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Hello Code Project Gurus

I know it is possible to have delegates operate with values that are known at the time the delegate is called - that's simply a parameter
e.g.
   Func<double, double> areaOfCircle = r => Math.PI * Math.Pow(r, 2); 
   Func<double, double> diameterOfCircle = r => 2 * Math.PI * r;
   
   var iNeed = diameterOfCircle;
// -----------------------------
   Console.WriteLine(iNeed(5));    // output is 31.4159265358979
   Console.WriteLine(iNeed(10));   //           62.8318530717959
		
   iNeed = areaOfCircle; 
// ---------------------
   Console.WriteLine(iNeed(5));    // output is 78.5398163397448
   Console.WriteLine(iNeed(10));   //           314.159265358979

I am wondering if there is any way to dynamically create delegates so that each delegate operates using values that are known at runtime when the delegate is created (not when the delegate is called).

So, using the example above, is there a way tell areaOfCircle to use some other factor rather than pi? Something akin to
   Func<double, double> areaOfCircle = r => ::factor:: * Math.Pow(r, 2); 
   Func<double, double> diameterOfCircle = r => 2 * ::factor:: * r;
   
   var iNeed = diameterOfCircle(factor::3);   
// ----------------------------------------
   Console.WriteLine(iNeed(5));    // output is 30
   Console.WriteLine(iNeed(10));   //           60
		
   iNeed = areaOfCircle(factor::3.14); 
// -----------------------------------
   Console.WriteLine(iNeed(5));    // output is 78.5
   Console.WriteLine(iNeed(10));   //           314

Again, I know that a simple example like this is easily solvable by passing the factor to each function in the Console.WriteLine calls. But instead, imagine that the assignment to iNeed and the calls to iNeed are occurring in separate methods, or even classes; that once iNeed is assigned, it is passed as the return value to a calling class that sticks it in a List, which gets called by another class to execute the function... normal, everyday type of stuff.

What I am looking for is a way to set up the functions to operate with a certain factor when the assignment to iNeed is made. Is such a thing possible?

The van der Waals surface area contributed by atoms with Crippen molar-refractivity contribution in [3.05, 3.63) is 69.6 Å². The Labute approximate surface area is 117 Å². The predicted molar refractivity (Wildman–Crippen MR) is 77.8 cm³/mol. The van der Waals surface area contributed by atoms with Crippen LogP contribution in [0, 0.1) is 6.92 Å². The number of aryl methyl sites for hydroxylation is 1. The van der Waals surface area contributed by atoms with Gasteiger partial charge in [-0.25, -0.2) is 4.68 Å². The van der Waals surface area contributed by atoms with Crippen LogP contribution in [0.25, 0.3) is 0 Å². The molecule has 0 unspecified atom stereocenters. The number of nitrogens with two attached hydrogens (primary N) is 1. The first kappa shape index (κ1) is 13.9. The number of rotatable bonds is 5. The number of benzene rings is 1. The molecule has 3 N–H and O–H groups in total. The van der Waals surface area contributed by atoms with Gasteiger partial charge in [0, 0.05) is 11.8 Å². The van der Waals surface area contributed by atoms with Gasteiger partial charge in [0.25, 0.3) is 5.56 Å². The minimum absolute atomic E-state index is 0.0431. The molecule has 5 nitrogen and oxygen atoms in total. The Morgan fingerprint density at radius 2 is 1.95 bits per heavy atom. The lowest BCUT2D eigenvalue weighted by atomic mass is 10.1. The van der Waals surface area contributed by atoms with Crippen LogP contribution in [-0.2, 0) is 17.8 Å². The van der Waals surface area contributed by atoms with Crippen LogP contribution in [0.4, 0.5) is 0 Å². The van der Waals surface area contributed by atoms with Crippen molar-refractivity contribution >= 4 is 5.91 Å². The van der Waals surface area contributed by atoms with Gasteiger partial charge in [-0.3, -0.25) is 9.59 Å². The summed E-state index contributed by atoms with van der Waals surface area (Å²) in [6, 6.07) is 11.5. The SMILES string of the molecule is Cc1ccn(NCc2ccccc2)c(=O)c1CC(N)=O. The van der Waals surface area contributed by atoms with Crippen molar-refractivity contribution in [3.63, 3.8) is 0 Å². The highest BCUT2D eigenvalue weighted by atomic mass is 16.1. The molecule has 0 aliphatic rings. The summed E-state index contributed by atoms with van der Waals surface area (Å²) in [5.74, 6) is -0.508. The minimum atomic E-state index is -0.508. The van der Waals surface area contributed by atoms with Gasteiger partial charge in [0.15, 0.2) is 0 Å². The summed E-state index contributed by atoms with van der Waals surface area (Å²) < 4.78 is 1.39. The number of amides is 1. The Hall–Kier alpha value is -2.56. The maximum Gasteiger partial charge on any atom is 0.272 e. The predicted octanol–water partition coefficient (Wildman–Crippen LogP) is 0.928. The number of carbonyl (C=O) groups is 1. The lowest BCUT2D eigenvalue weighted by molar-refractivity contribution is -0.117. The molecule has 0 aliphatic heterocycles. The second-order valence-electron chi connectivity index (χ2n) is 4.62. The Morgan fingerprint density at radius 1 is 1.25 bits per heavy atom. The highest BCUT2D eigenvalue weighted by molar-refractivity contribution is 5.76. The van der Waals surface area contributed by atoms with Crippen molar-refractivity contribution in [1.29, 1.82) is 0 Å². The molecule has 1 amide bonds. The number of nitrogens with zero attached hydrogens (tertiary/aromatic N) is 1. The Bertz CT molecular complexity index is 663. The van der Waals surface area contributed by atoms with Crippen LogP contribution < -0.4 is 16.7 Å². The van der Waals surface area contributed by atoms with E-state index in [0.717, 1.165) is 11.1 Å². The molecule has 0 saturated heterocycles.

What I have tried:

Searching the net.
Reading MS documentation on delegates, anonymous delegates, dynamic variables, etc.
Posted 6-Dec-18 9:03am
Updated 7-Dec-18 4:09am
v2
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Solution 2

Something like this would work:
Func<double, Func<double, double>> factoredAreaOfCircle = factor => r => factor * Math.Pow(r, 2);
Func<double, Func<double, double>> factoredDiameterOfCircle = factor => r => 2 * factor * r;

Func<double, double> iNeed = factoredDiameterOfCircle(3);
Console.WriteLine(iNeed(5));  // Output is 30
Console.WriteLine(iNeed(10)); // Output is 60
		
iNeed = factoredAreaOfCircle(3.14); 
Console.WriteLine(iNeed(5));  // Output is 78.5
Console.WriteLine(iNeed(10)); // Output is 314

Currying vs partial function application | Jon Skeet's coding blog[^]
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Comments
Member 8366403 7-Dec-18 11:48am
   
T E R R I F I C ! ! !
Thank you, Richard. This is exactly what I wanted.

Last night I was thinking about how I had constructed my example for the question and realized that I could have done better. When I saw your answer this morning I tested it using my new model:
Func<double, Func<double, double>> areaOfCircle = factor => r => { Console.WriteLine("area factor is {0}", factor); return (double)(factor * Math.Pow(r, 2)); }; 
Func<double, Func<double, double>> diameterOfCircle = factor => r => { Console.WriteLine("diameter factor is {0}", factor); return (double)(2 * factor * r); };		

var funcList = new List<Func<double, double>>() 
{
	diameterOfCircle(Math.PI),
	areaOfCircle(Math.PI),
	diameterOfCircle(3),
	areaOfCircle(3.14),
};

foreach(var iNeed in funcList)
{
	//Console.WriteLine(iNeed(5));
	Console.WriteLine(iNeed(10));
}

It worked perfectly.

And the article by Jon Skeet explained the workings and background very well.
Thanks again.
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Solution 1

You cannot change the delegate definition at runtime.

A delegate is nothing but a pointer to a function. The parameter list of the delegate must match the parameter list of the function that it points to. If it doesn't you can unbalance the stack as the call is pushing parameters on the stack and the function you're calling is popping them off the stack not as they were pushed on.

The concept is called "self modifying code" and is stupid difficult to implement properly in production quality code. I don't ever recommend doing it.

What you are really talking about is just adding an optional parameter to your function, the default value of which is PI.
double CalculateAreaCircle(double r, double factor = Math.PI);
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